Managing soil fertility

In case of farmers lack money to purchase fertiliser mainly urea and diammonium phosphate (DAP), they may grow legume crops, which fix nitrogen in the soil.
Cover crops such as Macuna, Chlotolaria and soya bean are key nitrogen-fixing crops that farmers are encouraged to grow during fallowing of their fields.
It is also advisable for farmers to embrace use of inorganic fertiliser like urea because 100kg of urea contains 46% nitrogen compared to 100kg of organic manure, which contains 1% nitrogen.
However, planting of legume crops is a good practice farmers that can apply in managing soil fertility.

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About the National Agricultural Research Laboratories (NARL)

  • Welcome message from the Director
  • Research Programmes:
  • Core Values of NARL


Formerly a rubber estate, the institute was acquired in 1934 from K. Borup, a Danish farmer. It became the headquarters of research division of the Department of Agriculture in 1937 with a mandate to conduct research on coffee, tea, cotton and native food crops. The 630 hectare station located13km north of Kampala became the hub for scientific investigations for African agriculture to make it more productive and economically viable.

The institute has undergone several transformations both in naming and core research mandates and activities over the years. Currently, it is one of the six National Agricultural Research Institutes (NARIs established by the NAR Act 2005) under the dispensation of the National Agricultural Research organization.

Our Mandate

Conducting research and providing services on soils, agro-meteorology and Environment; bananas; biosystems and agricultural engineering; food science and agribusiness; and biodiversity and biotechnology

Our Goal:  Agricultural productivity and household incomes increased through use of improved technologies and practices

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  Research Programmes:

Implementation of activities is organized in five research programmes and an information and documentation unit supported by an administration unit:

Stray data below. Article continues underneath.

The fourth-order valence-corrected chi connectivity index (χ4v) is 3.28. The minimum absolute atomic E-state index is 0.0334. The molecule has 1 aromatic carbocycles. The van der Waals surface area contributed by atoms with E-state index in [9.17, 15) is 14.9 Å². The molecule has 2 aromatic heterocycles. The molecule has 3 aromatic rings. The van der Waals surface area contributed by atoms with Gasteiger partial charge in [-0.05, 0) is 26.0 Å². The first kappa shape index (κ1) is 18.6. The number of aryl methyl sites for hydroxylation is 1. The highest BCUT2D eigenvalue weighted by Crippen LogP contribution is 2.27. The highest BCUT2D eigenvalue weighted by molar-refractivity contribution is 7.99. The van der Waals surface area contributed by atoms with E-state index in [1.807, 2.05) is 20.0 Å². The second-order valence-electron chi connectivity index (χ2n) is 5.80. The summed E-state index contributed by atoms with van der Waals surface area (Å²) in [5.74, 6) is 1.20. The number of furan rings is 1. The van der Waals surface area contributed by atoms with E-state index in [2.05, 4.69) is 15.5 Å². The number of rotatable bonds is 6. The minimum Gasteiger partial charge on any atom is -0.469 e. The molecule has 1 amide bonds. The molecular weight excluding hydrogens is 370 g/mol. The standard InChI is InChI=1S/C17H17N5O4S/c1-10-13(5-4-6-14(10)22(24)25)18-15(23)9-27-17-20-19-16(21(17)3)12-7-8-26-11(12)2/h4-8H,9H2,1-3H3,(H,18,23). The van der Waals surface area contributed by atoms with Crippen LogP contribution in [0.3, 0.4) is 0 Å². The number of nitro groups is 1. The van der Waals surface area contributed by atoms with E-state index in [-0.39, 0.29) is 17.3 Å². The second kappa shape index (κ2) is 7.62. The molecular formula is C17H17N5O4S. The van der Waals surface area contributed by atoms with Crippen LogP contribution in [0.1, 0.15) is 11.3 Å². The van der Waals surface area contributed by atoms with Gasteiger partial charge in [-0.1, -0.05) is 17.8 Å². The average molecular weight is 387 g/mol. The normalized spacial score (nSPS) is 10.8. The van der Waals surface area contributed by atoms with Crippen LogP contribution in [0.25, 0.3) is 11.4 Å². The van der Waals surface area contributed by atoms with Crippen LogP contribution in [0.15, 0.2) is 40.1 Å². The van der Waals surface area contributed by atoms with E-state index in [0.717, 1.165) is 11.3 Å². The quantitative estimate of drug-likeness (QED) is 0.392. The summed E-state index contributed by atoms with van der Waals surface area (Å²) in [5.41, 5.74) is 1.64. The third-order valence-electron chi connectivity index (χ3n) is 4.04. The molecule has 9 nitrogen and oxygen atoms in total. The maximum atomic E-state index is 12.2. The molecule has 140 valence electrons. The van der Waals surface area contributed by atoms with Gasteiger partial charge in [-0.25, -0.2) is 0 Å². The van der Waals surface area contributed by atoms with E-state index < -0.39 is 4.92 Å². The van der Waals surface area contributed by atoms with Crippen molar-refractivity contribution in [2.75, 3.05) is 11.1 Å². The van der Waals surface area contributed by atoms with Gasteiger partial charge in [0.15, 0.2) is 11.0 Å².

• Soils, Agro-meteorology and Environment Research Programme,
  • Banana Research Programme,
  • Biosystems and Agricultural Engineering Research Programme,
  • Food Biosciences and Agribusiness Research Programme,
  • Biodiversity and Biotechnology Programmes.

Hosted institutions:

  • International Institute of Tropical Agriculture (IITA)
  •   International Center for Tropical Agriculture (CIAT)
  •   Korean Project on International Agriculture (KOPIA)
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Core Values of NARL:

  • Excellence
  • Accountability
  • Market responsiveness
  • Client oriented
  • Demand driven
  • Sustainability
  • Integrity
  • Gender sensitivity
  • Transparency
  • Environment consciousness

Institute expected outputs

NARL’s activities are premised on the following outputs:

  • Tools, recommendations and technologies for improved soil and water management, sustainable land use and resilience to climate change
  • Improved banana varieties and other technologies for enhancing banana productivity and utilization
  • Technologies and practices that enhance conservation and utilization of genetic resources
  • Processes, systems and products that enhance market value of agricultural commodities
  • Biosystems and agricultural engineering products that improve agricultural production efficiency
  • Impact at specified sites created through multi-stakeholder innovation platforms
  • Information systems that support agricultural research and development
  • World class infrastructure and management systems that strengthen generation and promotion of outputs
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To be a centre of excellence generating and promoting appropriate agricultural technologies


To generate and promote agricultural technologies and improve productivity, value addition, income and food security